Recommend Me Some Good Afro Jazz Albums, Plz

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Oh, and with regard to the first volume, the tracklist is posted below in the comments without any time markers. Long ago, I recorded a few time markers for things I recognized (I'd likely recognize more now). But here's what I had, in case it helps to identify other stuff (key: "hour:minutes"):

Elvin Jones Love Supreme (~0:38-0:44 minutes in)
Roy Brooks and the Artistic Truth Black Survival (~4:29)
John Coltrane Om (4:51)
Pharoah Sanders: Red, Black & Green (~6:12)
John Coltrane: A Love Supreme, Pt. 1 Acknowledgment (6:34-6:35)
Pharaoh Sanders Prince of Peace (8:58-9:05)

Pataphysician, Wednesday, 2 August 2017 18:20 (one year ago) Permalink

yeah over 24 hours of music, over half of which I can't identify since matching up the track listings provided is m/l impossible

but it's insanely great, I dip into it all the time


Οὖτις, Wednesday, 2 August 2017 18:22 (one year ago) Permalink

I forgot to mention this blog that I discovered:

It has that Khan Jamal Balafon Dance album.

Pataphysician, Wednesday, 2 August 2017 18:24 (one year ago) Permalink

Drummer Eric Harland is leading a really hot band for two nights at the Jazz Standard next week - Walter Smith III on tenor sax, Taylor Eigsti on piano, Harish Raghavan on bass. (Both Smith and Raghavan also play in Ambrose Akinmusire's band.) I'm hoping to catch one of their sets.

grawlix (unperson), Wednesday, 2 August 2017 18:51 (one year ago) Permalink

Oh, I should update about seeing Ambrose Akinmusire: fantastic! It was all stuff from the live album. The only weakness really is the piano player, which also struck me with the live album. He certainly fits well at times, but his soloing and accompaniment often didn't seem to gel or just seemed a little like he's fresh out of music school. Everyone else was great. Akinmusire is a really sensitive player, for lack of a better description.

Pataphysician, Wednesday, 2 August 2017 18:58 (one year ago) Permalink

ive enjoyed a lot of what i've heard from akinmusire

marcos, Wednesday, 2 August 2017 19:11 (one year ago) Permalink

Oh, I meant to post that in the Rolling Jazz thread, as it doesn't really fit in here!

Pataphysician, Wednesday, 2 August 2017 19:13 (one year ago) Permalink

Yeah, my post is also in the wrong thread.

grawlix (unperson), Wednesday, 2 August 2017 19:49 (one year ago) Permalink

good link regardless!

sleeve, Thursday, 3 August 2017 00:27 (one year ago) Permalink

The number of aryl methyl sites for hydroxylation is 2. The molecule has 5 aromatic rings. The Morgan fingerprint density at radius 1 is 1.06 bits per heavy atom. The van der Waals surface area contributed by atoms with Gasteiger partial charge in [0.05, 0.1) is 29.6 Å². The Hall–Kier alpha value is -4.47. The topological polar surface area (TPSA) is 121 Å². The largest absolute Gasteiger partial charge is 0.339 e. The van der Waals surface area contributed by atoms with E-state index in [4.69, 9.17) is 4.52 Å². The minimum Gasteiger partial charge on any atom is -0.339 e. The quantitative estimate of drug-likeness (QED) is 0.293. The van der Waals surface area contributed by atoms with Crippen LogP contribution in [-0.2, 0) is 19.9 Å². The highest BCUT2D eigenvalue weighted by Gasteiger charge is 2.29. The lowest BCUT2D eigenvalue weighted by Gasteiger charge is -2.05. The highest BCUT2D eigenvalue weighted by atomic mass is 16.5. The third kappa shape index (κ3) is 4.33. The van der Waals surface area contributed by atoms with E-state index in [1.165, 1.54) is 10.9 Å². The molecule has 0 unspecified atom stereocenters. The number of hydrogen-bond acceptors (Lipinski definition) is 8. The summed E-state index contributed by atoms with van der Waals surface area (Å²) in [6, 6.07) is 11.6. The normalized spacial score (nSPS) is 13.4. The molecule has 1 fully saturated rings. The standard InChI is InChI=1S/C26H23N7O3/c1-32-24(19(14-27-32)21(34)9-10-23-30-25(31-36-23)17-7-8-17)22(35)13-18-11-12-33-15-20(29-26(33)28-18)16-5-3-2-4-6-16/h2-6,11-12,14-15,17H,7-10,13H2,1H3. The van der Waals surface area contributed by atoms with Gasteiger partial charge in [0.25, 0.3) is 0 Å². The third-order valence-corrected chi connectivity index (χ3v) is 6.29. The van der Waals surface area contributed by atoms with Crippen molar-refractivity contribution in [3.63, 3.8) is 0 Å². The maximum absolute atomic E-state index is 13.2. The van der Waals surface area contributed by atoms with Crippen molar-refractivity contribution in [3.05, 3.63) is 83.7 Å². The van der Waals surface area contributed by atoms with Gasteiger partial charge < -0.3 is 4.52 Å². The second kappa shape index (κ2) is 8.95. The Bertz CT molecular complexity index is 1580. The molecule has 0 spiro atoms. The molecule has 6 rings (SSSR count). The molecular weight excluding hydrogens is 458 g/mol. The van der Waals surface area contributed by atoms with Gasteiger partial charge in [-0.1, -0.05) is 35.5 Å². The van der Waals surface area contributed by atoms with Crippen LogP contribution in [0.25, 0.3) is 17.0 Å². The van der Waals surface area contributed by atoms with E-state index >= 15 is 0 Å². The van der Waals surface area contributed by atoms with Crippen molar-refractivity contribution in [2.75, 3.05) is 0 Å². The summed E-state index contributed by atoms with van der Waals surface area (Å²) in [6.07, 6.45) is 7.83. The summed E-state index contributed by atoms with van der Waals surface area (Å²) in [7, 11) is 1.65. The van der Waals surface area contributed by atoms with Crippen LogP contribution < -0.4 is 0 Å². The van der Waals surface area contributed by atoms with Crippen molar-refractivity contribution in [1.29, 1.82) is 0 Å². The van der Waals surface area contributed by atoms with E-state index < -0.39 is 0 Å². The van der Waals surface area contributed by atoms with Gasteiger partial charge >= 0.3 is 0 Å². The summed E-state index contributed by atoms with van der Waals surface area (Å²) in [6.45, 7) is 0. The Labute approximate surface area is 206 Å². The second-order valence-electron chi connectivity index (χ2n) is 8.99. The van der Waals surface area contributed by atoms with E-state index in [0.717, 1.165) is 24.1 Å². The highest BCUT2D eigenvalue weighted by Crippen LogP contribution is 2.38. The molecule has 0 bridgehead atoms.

I can't believe I didn't think of this one until just now, but Cannonball Adderley's Accent On Africa is perhaps a bit campy, but still totally great.

he doesn't need to be racist about it though. (Austin), Sunday, 6 August 2017 15:55 (one year ago) Permalink

Also, surely Sun Ra has something relevant to this.

he doesn't need to be racist about it though. (Austin), Monday, 7 August 2017 02:44 (one year ago) Permalink


what is interesting about sun ra is the extent to which he is influenced by exotica and the esoteric societies of WWI era birmingham, i.e. a fake or imagined africa

the late great, Monday, 7 August 2017 02:49 (one year ago) Permalink

tbf there is a lot of stuff on this thread whose connection to africa is more thematic than musical

the late great, Monday, 7 August 2017 02:52 (one year ago) Permalink

for example: art ensemble, pharaoh sanders, khan jamal etc

i don't think erratic free jazz drumming on african drums is sufficient to establish afro jazz credentials

and i totally don't understand how coltrane fits into this, ditto sunny murray, cannonball, elvin, etc aside from song titles

i say this not to be some sort of gatekeeper for Afro jazz but just to point out that it means something specific (to me anyway) and applying it willy bully does a bit of a disservice to a group like oneness of juju or idris ackamoors pyramids who feature legit African rhythms and chants

the late great, Monday, 7 August 2017 02:59 (one year ago) Permalink

haha Willy bully should be Willy nilly

the late great, Monday, 7 August 2017 02:59 (one year ago) Permalink

Louis Moholo and Dudu Pukwana are mentioned above, but the whole universe of music that came out of The Blue Notes and their coterie is amazing. The Blue Notes recordings themselves are basically mid-60s Afro bop, and they're great, but after they moved to England they all did so many different things: Brotherhood of Breath, Spear, Assagai, Harry Miller's Isipingo and the totally essential "Blue Notess for Mongezi." Just a remarkable constellation of players, exploring a wide range of stuff and bringing South African influences into all kinds of settings.

a man often referred to in the news media as the Duke of Saxony (tipsy mothra), Monday, 7 August 2017 02:59 (one year ago) Permalink

(I am no kind of Afro jazz specialist, but I got into Brotherhood of Breath some years back and started pulling on that string and it led to all of this other stuff I couldn't believe I'd never heard of.)

a man often referred to in the news media as the Duke of Saxony (tipsy mothra), Monday, 7 August 2017 03:00 (one year ago) Permalink